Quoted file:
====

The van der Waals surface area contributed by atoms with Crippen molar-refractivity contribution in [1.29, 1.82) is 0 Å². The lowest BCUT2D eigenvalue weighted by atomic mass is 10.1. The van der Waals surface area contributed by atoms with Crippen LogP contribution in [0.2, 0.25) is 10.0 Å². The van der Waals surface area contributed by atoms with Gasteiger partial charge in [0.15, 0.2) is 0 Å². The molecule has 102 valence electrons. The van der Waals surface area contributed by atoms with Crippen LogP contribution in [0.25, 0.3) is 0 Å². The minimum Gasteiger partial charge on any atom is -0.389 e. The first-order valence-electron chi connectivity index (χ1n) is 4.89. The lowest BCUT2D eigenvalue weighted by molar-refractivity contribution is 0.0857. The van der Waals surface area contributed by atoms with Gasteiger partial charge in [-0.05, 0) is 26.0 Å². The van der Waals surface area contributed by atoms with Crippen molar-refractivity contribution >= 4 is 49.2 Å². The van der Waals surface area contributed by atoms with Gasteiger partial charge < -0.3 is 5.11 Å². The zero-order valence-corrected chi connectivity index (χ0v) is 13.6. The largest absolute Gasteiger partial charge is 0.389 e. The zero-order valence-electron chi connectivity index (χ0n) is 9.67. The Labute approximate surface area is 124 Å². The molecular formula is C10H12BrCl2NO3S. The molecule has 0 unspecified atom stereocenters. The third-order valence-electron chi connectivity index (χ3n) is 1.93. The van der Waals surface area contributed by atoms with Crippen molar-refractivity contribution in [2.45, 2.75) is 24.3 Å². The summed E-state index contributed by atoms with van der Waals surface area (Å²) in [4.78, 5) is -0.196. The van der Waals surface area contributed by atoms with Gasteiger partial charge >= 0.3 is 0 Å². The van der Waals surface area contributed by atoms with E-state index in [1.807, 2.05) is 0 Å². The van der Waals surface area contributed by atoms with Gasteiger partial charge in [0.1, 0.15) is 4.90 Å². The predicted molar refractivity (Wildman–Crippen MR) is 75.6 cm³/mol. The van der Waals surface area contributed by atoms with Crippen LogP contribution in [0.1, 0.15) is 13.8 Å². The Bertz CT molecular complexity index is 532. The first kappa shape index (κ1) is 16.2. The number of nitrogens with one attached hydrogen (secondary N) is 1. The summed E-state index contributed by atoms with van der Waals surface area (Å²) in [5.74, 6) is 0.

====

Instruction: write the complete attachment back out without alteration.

The van der Waals surface area contributed by atoms with Crippen molar-refractivity contribution in [1.29, 1.82) is 0 Å². The lowest BCUT2D eigenvalue weighted by atomic mass is 10.1. The van der Waals surface area contributed by atoms with Crippen LogP contribution in [0.2, 0.25) is 10.0 Å². The van der Waals surface area contributed by atoms with Gasteiger partial charge in [0.15, 0.2) is 0 Å². The molecule has 102 valence electrons. The van der Waals surface area contributed by atoms with Crippen LogP contribution in [0.25, 0.3) is 0 Å². The minimum Gasteiger partial charge on any atom is -0.389 e. The first-order valence-electron chi connectivity index (χ1n) is 4.89. The lowest BCUT2D eigenvalue weighted by molar-refractivity contribution is 0.0857. The van der Waals surface area contributed by atoms with Gasteiger partial charge in [-0.05, 0) is 26.0 Å². The van der Waals surface area contributed by atoms with Crippen molar-refractivity contribution >= 4 is 49.2 Å². The van der Waals surface area contributed by atoms with Gasteiger partial charge < -0.3 is 5.11 Å². The zero-order valence-corrected chi connectivity index (χ0v) is 13.6. The largest absolute Gasteiger partial charge is 0.389 e. The zero-order valence-electron chi connectivity index (χ0n) is 9.67. The Labute approximate surface area is 124 Å². The molecular formula is C10H12BrCl2NO3S. The molecule has 0 unspecified atom stereocenters. The third-order valence-electron chi connectivity index (χ3n) is 1.93. The van der Waals surface area contributed by atoms with Crippen molar-refractivity contribution in [2.45, 2.75) is 24.3 Å². The summed E-state index contributed by atoms with van der Waals surface area (Å²) in [4.78, 5) is -0.196. The van der Waals surface area contributed by atoms with Gasteiger partial charge >= 0.3 is 0 Å². The van der Waals surface area contributed by atoms with E-state index in [1.807, 2.05) is 0 Å². The van der Waals surface area contributed by atoms with Gasteiger partial charge in [0.1, 0.15) is 4.90 Å². The predicted molar refractivity (Wildman–Crippen MR) is 75.6 cm³/mol. The van der Waals surface area contributed by atoms with Crippen LogP contribution in [0.1, 0.15) is 13.8 Å². The Bertz CT molecular complexity index is 532. The first kappa shape index (κ1) is 16.2. The number of nitrogens with one attached hydrogen (secondary N) is 1. The summed E-state index contributed by atoms with van der Waals surface area (Å²) in [5.74, 6) is 0.